Date of Graduation
Master of Education in Recreation and Sport Management (MEd)
Health, Human Performance and Recreation
Second Committee Member
Although Title IX helped to shape athletics in educational settings, the legislation also transformed the world of coaching. Due to the growing demand for competitive female athletics at the collegiate level, the need for qualified individuals to coach women’s sports continues to grow. As colleges and universities continue to create women’s athletic opportunities, coaching collegiate female teams has become equally competitive to coaching male athletes in terms of pay, benefits, compensation packages, and national attention (Welch & Sigelman, 2007). Despite the fact that 57% (Pilon, 2015), of female collegiate athletic teams are coached by male coaches, there is a gap in the literature regarding this population. Informed by the social ideology theory (Sartore & Cunningham, 2007), the purpose of this study is to understand the experiences of male coaches that coach female athletes. Specifically: (RQ1) why do male coaches coach female athletes, and (RQ2) how male coaches handle social and physical boundaries while working with female athletes? Semi-structured interviews revealed six major themes that extensively influence male coaches of female sports: majority, if not all, of coaching experience at a high level is with women’s athletics, high levels of satisfaction, opportunities for growth and development, physical and social distance, language, and the development of relationships and trust. This study serves as a contribution to the limited data pertaining to male coaches working with female athletes. The results of this study will help stakeholders to better understand the experiences of this very specific, unexplored population.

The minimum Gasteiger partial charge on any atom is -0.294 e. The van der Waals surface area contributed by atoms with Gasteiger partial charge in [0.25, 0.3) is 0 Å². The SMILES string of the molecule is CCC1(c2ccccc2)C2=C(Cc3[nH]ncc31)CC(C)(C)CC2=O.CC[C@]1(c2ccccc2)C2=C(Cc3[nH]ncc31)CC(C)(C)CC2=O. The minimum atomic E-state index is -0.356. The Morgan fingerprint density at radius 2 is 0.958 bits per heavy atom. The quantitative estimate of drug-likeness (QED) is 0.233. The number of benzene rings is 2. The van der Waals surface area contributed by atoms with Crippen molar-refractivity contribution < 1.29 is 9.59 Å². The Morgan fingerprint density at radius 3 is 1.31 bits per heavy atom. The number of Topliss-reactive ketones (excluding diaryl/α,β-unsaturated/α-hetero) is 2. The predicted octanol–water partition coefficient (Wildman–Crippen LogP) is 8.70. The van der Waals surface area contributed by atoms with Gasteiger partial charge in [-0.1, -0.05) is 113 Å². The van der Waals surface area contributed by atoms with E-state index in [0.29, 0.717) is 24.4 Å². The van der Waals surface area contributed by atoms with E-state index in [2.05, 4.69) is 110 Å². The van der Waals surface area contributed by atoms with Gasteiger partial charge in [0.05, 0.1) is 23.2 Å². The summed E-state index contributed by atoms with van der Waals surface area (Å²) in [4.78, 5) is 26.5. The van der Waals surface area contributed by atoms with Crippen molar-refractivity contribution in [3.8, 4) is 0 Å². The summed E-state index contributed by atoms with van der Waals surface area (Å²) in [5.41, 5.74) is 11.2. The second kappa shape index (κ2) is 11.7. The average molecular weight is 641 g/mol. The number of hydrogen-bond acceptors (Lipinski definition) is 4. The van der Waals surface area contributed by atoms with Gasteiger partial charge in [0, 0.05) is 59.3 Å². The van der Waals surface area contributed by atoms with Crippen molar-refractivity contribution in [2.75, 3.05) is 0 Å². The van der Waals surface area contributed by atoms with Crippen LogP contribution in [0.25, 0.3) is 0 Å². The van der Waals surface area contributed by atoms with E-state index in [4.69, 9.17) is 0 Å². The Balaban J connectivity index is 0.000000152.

Blackshear, Shannel, "Men Who Coach Women" (2016). Theses and Dissertations. 1590.